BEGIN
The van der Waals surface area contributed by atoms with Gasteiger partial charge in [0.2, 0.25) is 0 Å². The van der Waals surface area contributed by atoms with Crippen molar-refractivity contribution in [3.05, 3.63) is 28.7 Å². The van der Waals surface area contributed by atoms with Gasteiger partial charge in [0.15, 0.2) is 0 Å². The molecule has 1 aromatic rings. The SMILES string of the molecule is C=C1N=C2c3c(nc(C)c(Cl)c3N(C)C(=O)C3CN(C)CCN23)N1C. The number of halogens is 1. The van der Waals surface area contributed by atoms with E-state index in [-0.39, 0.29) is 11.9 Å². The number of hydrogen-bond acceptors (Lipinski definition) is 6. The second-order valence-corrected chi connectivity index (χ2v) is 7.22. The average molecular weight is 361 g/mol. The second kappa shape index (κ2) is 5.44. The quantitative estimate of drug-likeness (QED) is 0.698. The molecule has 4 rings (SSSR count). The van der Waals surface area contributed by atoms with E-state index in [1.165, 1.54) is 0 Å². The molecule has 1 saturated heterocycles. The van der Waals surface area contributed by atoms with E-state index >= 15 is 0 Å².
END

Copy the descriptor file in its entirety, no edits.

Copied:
The van der Waals surface area contributed by atoms with Gasteiger partial charge in [0.2, 0.25) is 0 Å². The van der Waals surface area contributed by atoms with Crippen molar-refractivity contribution in [3.05, 3.63) is 28.7 Å². The van der Waals surface area contributed by atoms with Gasteiger partial charge in [0.15, 0.2) is 0 Å². The molecule has 1 aromatic rings. The SMILES string of the molecule is C=C1N=C2c3c(nc(C)c(Cl)c3N(C)C(=O)C3CN(C)CCN23)N1C. The number of halogens is 1. The van der Waals surface area contributed by atoms with E-state index in [-0.39, 0.29) is 11.9 Å². The number of hydrogen-bond acceptors (Lipinski definition) is 6. The second-order valence-corrected chi connectivity index (χ2v) is 7.22. The average molecular weight is 361 g/mol. The second kappa shape index (κ2) is 5.44. The quantitative estimate of drug-likeness (QED) is 0.698. The molecule has 4 rings (SSSR count). The van der Waals surface area contributed by atoms with E-state index in [1.165, 1.54) is 0 Å². The molecule has 1 saturated heterocycles. The van der Waals surface area contributed by atoms with E-state index >= 15 is 0 Å².